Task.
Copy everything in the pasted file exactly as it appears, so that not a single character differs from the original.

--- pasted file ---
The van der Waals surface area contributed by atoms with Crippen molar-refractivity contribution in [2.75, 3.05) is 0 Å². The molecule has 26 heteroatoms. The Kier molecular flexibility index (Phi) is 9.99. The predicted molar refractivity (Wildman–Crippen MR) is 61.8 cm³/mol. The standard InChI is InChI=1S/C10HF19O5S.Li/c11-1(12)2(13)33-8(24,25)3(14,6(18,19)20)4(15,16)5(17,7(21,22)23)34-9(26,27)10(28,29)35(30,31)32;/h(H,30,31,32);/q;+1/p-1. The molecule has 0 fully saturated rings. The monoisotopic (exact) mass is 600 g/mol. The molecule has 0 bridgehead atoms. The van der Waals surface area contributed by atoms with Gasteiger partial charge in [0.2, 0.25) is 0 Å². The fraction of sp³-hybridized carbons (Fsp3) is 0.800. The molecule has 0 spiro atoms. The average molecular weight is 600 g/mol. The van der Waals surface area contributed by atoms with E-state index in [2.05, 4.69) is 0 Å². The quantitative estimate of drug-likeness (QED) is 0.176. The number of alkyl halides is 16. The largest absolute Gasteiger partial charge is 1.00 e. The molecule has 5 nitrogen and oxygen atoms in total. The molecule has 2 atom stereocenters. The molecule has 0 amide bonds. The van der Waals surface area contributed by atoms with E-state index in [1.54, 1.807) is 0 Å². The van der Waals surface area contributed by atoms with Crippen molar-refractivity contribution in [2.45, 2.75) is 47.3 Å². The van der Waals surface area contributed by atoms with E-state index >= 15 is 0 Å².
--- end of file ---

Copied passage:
The van der Waals surface area contributed by atoms with Crippen molar-refractivity contribution in [2.75, 3.05) is 0 Å². The molecule has 26 heteroatoms. The Kier molecular flexibility index (Phi) is 9.99. The predicted molar refractivity (Wildman–Crippen MR) is 61.8 cm³/mol. The standard InChI is InChI=1S/C10HF19O5S.Li/c11-1(12)2(13)33-8(24,25)3(14,6(18,19)20)4(15,16)5(17,7(21,22)23)34-9(26,27)10(28,29)35(30,31)32;/h(H,30,31,32);/q;+1/p-1. The molecule has 0 fully saturated rings. The monoisotopic (exact) mass is 600 g/mol. The molecule has 0 bridgehead atoms. The van der Waals surface area contributed by atoms with Gasteiger partial charge in [0.2, 0.25) is 0 Å². The fraction of sp³-hybridized carbons (Fsp3) is 0.800. The molecule has 0 spiro atoms. The average molecular weight is 600 g/mol. The van der Waals surface area contributed by atoms with E-state index in [2.05, 4.69) is 0 Å². The quantitative estimate of drug-likeness (QED) is 0.176. The number of alkyl halides is 16. The largest absolute Gasteiger partial charge is 1.00 e. The molecule has 5 nitrogen and oxygen atoms in total. The molecule has 2 atom stereocenters. The molecule has 0 amide bonds. The van der Waals surface area contributed by atoms with E-state index in [1.54, 1.807) is 0 Å². The van der Waals surface area contributed by atoms with Crippen molar-refractivity contribution in [2.45, 2.75) is 47.3 Å². The van der Waals surface area contributed by atoms with E-state index >= 15 is 0 Å².